So, how’s your filing system? Do you ever have trouble finding a specific document again once you’ve stashed it away? You may even have three or four files that contain the same information but are labeled differently – what a mess! The frantic pace of daily business and life tends to create a temptation to just complete each task as quickly as possible at the expense of order and process–a situation with the potential for escalating problems in the future.
Start with fixing the problem
What is causing the downfall your filing system? How many hours a week do you waste searching for papers? Chances are it wasn’t much of a “system” to begin with. More likely, it was just a random assortment of individual files that really had no connection to each other. To create a truly effective filing system, you need to start with a plan. Block out some time–an appointment with yourself to get organized.
Create File Categories
Look at your current filing system (or that pile of paper that you’ve been meaning to file for months) and start sorting your documents into broad categories. “Finances” might be one; “Client Projects” could be another. At this point, we’re not focusing on the detail of your filing system. Quite frankly it doesn’t matter if it’s a credit card bill or a bank statement right now. We’ll worry about those distinctions later on. Every business is different, so your filing system will be different, too.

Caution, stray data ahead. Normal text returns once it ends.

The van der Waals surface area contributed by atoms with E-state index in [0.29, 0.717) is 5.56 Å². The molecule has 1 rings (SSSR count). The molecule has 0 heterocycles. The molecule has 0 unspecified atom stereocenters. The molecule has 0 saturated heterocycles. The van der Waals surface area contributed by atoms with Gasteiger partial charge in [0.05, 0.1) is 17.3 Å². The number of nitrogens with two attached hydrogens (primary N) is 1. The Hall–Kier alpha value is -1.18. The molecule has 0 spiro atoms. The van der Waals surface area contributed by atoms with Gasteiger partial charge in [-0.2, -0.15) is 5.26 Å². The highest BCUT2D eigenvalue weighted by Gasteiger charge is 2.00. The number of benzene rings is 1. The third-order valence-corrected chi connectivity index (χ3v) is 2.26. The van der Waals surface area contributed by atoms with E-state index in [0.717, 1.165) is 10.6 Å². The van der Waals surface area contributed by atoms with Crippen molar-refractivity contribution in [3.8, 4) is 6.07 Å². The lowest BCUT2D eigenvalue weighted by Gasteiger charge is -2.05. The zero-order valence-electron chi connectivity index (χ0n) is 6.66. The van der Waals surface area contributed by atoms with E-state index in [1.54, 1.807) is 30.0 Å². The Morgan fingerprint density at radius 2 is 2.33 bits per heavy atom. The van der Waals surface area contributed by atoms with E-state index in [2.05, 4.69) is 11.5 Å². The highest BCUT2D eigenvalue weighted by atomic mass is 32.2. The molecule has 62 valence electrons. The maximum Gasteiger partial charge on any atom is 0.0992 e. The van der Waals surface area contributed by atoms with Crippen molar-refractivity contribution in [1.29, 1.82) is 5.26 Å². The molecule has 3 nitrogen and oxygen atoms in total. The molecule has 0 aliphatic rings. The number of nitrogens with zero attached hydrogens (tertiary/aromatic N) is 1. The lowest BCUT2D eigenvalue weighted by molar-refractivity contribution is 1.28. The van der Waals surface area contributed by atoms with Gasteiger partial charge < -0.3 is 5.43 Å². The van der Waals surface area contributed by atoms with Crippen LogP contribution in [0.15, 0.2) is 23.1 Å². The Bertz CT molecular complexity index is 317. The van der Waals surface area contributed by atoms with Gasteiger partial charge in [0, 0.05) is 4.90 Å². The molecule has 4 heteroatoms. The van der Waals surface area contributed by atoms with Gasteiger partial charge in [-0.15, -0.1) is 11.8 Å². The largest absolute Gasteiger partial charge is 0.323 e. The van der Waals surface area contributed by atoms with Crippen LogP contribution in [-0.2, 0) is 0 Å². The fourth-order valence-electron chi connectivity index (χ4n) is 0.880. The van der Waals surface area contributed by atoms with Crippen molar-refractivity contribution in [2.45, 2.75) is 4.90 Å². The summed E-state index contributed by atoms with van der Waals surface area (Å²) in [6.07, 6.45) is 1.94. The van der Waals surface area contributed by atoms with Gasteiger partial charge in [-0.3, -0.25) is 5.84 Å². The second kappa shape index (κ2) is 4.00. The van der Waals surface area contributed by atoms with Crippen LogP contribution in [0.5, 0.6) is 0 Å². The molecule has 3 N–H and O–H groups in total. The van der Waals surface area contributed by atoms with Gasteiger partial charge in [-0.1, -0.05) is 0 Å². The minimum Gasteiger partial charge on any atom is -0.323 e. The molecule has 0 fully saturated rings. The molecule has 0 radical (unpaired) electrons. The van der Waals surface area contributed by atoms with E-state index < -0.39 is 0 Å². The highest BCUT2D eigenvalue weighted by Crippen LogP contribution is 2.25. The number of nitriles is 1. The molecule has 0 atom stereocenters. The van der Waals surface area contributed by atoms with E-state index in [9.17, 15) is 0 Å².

Pick one of your “major category” piles and let’s sort through it again. This time, think about breaking your paper into smaller subcategories. For example, your “finances” pile could be divided into savings account, checking account, credit card account etc.
Be specific; don’t just say that they are “bank statements”. Determine which account they belong to and break each out into a separate pile. We don’t want any files “bunking” with other files – everyone gets his or her own separate folder.
Go through your filing cabinets and shred anything that’s out of date or no longer relevant to your business. If you’re worried you might one day need four-year old notes from a client project, then scan the originals and throw out the paper files to make more room.
The one universal element to organization is the need to maintain it on an ongoing basis. This is not a once-a-year or even once-a-month activity. It’s something that should be maintained each day. If a new category comes up, create a new file or file drawer for it immediately.
Most of us know how important organization is, but I hope this reminder inspires those who need to pause and get organized.